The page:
Biography Henry Wadsworth Longfellow
Henry Wadsworth Longfellow
- Time Period1807 - 1882
- CountryUnited States
Henry Wadsworth-Longfellow was a powerful figure in the cultural life of nineteenth century America. Born in 1807, he had become a national literary figure by the 1850s and a world-famous personality by the time of his death in 1882
Henry's grandfather, Peleg Wadsworth (1748-1829), was a Revolutionary War general who later served seven terms in the United States Congress. The family home in Portland was built for Peleg in 1785-6.
Father Stephen Longfellow (1776-1849) was a lawyer and legislator who helped found many of Maine's early cultural institutions, including the Maine Historical Society (1822). Henry's mother and early encourager was Zilpah Wadsworth Longfellow (1778-1851), direct descendant of Plymouth's John and Priscilla Alden, and a woman of learning, wit, and liberal religious convictions.
Longfellow attended Bowdoin College, in Brunswick, Maine, where he met Nathaniel Hawthorne, his lifelong friend and literary colleague. After graduation in 1825 and three years of touring and study in Europe, he assumed the professorship of modern languages then a relatively new field at Bowdoin.
His publishing record (six foreign language textbooks in as many years) finally earned him a similar post at Harvard in 1834, beginning his long association with the city of Cambridge.
Longfellow was a devoted husband and father with a keen feeling for the pleasures of home. But his marriages ended in sadness and tragedy the first to Mary Potter, of Portland, who died in 1835; the second to Fanny Appleton the great love of his life and the mother of his six children who died of burns from a terrible accident in 1861.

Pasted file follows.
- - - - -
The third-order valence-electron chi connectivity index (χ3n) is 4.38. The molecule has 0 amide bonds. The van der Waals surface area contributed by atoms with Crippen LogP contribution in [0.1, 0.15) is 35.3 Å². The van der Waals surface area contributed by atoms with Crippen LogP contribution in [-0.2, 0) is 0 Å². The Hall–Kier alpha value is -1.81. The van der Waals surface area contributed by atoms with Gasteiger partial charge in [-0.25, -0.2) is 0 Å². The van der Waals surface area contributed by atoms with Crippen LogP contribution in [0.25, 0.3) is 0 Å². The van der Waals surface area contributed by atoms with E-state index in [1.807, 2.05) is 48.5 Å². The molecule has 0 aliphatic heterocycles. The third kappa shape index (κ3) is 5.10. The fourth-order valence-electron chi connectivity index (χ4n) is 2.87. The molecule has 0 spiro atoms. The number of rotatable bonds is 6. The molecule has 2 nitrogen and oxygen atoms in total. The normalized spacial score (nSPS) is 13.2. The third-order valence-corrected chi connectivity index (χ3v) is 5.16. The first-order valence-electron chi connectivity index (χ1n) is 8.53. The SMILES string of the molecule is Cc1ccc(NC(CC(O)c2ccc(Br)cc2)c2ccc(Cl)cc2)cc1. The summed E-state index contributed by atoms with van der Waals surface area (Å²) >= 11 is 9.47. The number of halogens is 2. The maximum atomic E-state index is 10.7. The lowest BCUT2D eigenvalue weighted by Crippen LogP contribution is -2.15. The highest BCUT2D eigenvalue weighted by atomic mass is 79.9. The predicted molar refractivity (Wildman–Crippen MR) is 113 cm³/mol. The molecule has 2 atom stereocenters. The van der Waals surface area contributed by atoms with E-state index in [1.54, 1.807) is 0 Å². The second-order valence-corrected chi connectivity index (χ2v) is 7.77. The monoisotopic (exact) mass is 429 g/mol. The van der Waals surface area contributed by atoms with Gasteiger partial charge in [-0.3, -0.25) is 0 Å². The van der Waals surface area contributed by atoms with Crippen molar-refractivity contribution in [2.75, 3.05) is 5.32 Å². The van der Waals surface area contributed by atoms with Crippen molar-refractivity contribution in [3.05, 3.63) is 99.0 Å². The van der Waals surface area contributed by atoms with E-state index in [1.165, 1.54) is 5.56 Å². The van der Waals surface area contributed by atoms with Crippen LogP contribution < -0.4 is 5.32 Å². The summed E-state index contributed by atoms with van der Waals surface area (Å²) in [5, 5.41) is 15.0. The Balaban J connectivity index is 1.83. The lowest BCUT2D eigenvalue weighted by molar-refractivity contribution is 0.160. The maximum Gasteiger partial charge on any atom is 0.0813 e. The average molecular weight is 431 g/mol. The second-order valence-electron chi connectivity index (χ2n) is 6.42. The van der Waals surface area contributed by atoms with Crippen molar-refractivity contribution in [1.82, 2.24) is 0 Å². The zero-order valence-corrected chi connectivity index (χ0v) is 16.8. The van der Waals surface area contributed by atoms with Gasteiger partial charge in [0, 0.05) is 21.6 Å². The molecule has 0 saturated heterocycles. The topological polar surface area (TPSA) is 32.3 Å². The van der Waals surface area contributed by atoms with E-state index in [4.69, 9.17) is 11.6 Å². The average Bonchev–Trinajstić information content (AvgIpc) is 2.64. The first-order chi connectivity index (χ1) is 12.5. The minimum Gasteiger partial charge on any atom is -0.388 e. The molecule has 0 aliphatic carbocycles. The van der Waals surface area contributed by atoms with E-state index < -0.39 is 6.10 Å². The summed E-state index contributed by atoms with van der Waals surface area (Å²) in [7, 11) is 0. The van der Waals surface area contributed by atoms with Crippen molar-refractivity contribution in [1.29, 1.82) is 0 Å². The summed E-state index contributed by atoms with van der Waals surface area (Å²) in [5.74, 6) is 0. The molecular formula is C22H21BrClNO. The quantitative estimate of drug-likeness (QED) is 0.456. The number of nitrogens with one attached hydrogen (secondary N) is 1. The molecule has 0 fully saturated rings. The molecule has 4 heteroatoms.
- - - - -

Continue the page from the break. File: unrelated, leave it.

A deep nostalgia for his life with Fanny colored the rest of Longfellow's life. Longfellow published his first poem at age thirteen in the Portland Evening Gazette a precocious sign of an astounding literary career as editor, anthologist, translator, playwright, novelist, and, above all, poet. His many published works sold in phenomenal numbers and multiple editions.
Most important are Ballads and Other Poems (1841), Poems on Slavery (1844), Evangeline (1847), The Song of Hiawatha (1855), The Courtship of Miles Standish (1858), Tales of a Wayside Inn (1863), his translation of Dante's Divine Comedy (1867), and Keramos (1878).
One of Longfellow's favorite metaphors is the backward glance. People in the present look back into their distant pasts and make a discovery. What had once been history political, conflicted, sad, and bloody could now be seen as imaginative myth: ordered, noble, and a source of strength. Longfellow wrote for a young nation ready to make this backward glance.
The Indian, the Puritan, the Acadian had all, seemingly, sacrificed their identities on America's stage. In return they would become our originating legends. It was Longfellow's genius and unique opportunity that supplied his country with its mythic past. He did so in a supple lucid verse: moody, melodic, and filled with moral tenderness. For this he was loved.